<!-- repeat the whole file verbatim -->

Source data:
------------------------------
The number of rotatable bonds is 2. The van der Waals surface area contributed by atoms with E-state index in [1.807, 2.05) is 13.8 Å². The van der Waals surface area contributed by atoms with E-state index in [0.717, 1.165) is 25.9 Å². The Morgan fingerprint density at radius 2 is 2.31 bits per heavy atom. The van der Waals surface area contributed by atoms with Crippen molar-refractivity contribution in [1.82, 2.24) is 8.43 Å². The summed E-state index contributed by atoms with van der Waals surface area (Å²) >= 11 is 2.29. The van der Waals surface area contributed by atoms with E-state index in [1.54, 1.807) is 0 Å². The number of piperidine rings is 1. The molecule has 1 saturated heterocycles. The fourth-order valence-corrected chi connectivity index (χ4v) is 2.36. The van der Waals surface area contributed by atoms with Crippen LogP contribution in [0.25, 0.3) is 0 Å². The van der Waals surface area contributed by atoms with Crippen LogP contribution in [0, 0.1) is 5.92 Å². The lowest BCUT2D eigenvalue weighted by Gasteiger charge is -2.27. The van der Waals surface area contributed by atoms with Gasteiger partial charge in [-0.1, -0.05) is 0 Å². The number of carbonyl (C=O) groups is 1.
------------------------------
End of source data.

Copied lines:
The number of rotatable bonds is 2. The van der Waals surface area contributed by atoms with E-state index in [1.807, 2.05) is 13.8 Å². The van der Waals surface area contributed by atoms with E-state index in [0.717, 1.165) is 25.9 Å². The Morgan fingerprint density at radius 2 is 2.31 bits per heavy atom. The van der Waals surface area contributed by atoms with Crippen molar-refractivity contribution in [1.82, 2.24) is 8.43 Å². The summed E-state index contributed by atoms with van der Waals surface area (Å²) >= 11 is 2.29. The van der Waals surface area contributed by atoms with E-state index in [1.54, 1.807) is 0 Å². The number of piperidine rings is 1. The molecule has 1 saturated heterocycles. The fourth-order valence-corrected chi connectivity index (χ4v) is 2.36. The van der Waals surface area contributed by atoms with Crippen LogP contribution in [0.25, 0.3) is 0 Å². The van der Waals surface area contributed by atoms with Crippen LogP contribution in [0, 0.1) is 5.92 Å². The lowest BCUT2D eigenvalue weighted by Gasteiger charge is -2.27. The van der Waals surface area contributed by atoms with Gasteiger partial charge in [-0.1, -0.05) is 0 Å². The number of carbonyl (C=O) groups is 1.